We never come to an interaction with another human without preconceived ideas. We are the result of our learning and experiences, the social cues we pick up and learn along the way are our complex resource for perceiving others, and plot twist: it is NOT always correct. 

These perceptions are very intricate; there is evidence to suggest decision making is often a subconscious action. 

We also have body language and tone quirks that will give away what we really think or believe more so than what we are saying. 

Remember the saying; the smile doesn’t match the eyes? Instant suspicion may be induced and a feeling of mistrust or weariness when we get this vibe from someone. The more discerning we become, the more powerful we are at reading these messages. 

Ponderings Magazine Image by analogicus from Pixabay

You may have read in my other articles I was blind for a time after brain surgery in 2012. 

Well, I can tell you this event removed 35 years of social cue learning of the non-verbal kind. Unable to observe gestures or facial expressions made it impossible to understand social nuances how I normally would. To begin with, it was frustrating; however, I soon gleaned the tone of voice of others in a life-changing way.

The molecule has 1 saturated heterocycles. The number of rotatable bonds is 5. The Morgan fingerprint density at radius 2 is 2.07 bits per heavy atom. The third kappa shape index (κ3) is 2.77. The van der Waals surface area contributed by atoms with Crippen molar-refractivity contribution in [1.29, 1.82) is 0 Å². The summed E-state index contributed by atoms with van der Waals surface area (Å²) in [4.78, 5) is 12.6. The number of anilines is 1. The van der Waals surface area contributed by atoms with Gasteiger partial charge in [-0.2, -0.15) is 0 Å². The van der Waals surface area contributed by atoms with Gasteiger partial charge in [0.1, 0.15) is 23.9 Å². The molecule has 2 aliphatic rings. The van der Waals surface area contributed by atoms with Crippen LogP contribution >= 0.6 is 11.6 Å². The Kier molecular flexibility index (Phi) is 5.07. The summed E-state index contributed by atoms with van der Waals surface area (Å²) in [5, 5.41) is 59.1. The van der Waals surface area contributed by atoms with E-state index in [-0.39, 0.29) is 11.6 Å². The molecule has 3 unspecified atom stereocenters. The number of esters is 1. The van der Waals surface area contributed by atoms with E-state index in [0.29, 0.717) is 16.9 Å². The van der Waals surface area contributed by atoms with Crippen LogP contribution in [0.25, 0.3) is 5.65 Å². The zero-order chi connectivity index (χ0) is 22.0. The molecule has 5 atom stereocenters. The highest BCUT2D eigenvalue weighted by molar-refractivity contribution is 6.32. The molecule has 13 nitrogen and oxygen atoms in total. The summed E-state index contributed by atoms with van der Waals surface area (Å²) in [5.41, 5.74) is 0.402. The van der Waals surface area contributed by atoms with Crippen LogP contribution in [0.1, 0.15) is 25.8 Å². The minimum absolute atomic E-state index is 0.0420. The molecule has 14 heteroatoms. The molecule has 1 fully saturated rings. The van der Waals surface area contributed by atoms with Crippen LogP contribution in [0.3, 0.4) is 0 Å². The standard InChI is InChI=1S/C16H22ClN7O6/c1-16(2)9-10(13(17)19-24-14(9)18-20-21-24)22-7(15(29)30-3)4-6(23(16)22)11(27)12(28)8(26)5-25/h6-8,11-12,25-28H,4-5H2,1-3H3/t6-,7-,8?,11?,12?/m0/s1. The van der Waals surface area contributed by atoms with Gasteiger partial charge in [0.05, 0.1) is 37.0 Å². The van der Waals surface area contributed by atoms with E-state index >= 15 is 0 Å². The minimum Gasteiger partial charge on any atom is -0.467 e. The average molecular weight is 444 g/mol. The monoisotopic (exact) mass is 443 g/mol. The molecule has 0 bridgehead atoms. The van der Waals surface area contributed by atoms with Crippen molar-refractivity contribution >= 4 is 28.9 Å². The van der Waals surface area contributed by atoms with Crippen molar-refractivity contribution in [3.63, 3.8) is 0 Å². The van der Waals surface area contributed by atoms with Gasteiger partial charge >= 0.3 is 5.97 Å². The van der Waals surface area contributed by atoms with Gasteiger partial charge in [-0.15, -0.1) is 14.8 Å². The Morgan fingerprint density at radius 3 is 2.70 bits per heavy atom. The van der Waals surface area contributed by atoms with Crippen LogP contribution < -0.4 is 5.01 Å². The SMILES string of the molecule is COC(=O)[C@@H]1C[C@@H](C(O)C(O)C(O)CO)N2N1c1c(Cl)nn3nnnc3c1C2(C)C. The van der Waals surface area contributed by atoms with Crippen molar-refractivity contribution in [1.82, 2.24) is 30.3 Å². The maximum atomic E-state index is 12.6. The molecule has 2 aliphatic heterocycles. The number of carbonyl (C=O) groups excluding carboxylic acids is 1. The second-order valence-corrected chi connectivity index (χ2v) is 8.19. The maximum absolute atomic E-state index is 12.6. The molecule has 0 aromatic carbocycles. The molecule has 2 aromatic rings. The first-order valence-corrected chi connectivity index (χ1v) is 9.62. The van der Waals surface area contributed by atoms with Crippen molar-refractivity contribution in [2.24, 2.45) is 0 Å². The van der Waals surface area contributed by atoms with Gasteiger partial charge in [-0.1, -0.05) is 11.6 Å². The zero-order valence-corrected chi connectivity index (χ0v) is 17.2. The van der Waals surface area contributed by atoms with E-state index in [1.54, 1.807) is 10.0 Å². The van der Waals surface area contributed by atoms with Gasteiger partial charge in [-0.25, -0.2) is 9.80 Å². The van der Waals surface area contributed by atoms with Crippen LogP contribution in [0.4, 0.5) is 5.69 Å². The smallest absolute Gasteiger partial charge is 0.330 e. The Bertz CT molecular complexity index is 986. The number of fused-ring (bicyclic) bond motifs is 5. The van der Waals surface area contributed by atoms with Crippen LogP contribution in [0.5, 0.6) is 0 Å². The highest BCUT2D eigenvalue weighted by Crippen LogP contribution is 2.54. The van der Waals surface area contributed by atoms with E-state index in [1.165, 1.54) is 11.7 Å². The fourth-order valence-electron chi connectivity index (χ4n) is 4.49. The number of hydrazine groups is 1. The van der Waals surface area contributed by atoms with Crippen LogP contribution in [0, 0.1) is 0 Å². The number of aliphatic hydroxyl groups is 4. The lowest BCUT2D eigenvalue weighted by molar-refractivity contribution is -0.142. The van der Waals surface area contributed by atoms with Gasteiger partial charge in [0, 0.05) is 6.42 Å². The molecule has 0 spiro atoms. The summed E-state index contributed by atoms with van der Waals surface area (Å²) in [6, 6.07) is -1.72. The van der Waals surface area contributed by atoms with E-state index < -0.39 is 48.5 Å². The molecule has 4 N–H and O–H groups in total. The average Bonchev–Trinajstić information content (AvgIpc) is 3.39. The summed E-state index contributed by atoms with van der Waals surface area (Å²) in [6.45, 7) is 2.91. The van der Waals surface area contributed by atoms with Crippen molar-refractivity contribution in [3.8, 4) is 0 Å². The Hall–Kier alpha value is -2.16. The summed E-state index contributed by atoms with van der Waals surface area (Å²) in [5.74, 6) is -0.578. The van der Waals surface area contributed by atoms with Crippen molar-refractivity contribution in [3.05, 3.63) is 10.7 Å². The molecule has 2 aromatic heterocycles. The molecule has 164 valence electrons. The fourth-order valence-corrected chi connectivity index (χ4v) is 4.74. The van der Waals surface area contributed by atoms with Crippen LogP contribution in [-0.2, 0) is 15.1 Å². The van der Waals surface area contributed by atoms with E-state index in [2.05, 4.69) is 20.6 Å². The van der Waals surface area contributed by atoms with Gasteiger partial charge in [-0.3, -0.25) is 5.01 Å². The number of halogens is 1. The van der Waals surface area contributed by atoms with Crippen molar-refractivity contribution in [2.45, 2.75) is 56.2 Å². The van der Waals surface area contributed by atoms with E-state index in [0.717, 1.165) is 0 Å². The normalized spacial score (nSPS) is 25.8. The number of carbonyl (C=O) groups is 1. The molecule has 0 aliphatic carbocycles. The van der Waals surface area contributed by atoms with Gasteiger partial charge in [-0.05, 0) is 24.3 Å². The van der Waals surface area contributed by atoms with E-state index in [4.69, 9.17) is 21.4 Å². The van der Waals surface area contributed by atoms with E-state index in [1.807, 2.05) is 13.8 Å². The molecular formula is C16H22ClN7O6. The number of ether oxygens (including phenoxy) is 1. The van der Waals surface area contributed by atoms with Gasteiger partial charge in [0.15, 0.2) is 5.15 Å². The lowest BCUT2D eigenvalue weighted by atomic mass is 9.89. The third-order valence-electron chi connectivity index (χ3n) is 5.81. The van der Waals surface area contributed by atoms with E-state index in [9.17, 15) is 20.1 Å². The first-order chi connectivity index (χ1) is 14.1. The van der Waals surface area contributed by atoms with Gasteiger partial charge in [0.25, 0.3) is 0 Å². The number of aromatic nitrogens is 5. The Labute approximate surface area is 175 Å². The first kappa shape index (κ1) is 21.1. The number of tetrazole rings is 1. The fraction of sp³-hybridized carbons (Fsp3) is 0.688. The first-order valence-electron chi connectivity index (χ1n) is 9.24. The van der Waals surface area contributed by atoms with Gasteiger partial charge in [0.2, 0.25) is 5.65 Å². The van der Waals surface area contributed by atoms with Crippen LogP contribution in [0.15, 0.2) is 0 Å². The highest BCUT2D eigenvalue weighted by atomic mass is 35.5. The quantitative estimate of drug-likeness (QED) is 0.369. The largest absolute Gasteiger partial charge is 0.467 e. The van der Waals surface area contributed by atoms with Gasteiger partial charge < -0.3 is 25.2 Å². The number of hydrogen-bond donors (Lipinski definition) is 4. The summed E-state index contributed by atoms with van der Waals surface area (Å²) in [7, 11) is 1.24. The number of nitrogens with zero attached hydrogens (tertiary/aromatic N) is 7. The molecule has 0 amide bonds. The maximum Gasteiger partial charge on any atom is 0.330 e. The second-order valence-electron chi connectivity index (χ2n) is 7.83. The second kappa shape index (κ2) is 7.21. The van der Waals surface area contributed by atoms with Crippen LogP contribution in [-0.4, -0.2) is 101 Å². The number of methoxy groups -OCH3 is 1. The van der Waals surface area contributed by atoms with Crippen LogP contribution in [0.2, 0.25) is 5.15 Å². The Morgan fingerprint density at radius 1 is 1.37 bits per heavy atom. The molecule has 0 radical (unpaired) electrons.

Our bodies are a work of engineering prowess. When blindness occurs often a substantial structural reorganization of the brain happens, wherein the parts of the brain typically specialized for vision are recruited for the processing of stimuli in other modalities. I know, right? 

Some studies suggest that blind persons may possess “supra-normal” nonvisual sensory capabilities, as a result of either perceptual learning (Gagnon, Ismaili, Ptito, & Kupers, 2015) or the reorganization of various brain areas. For the unlearned “supra-normal” means: transcending the normal: greater than expected or usual.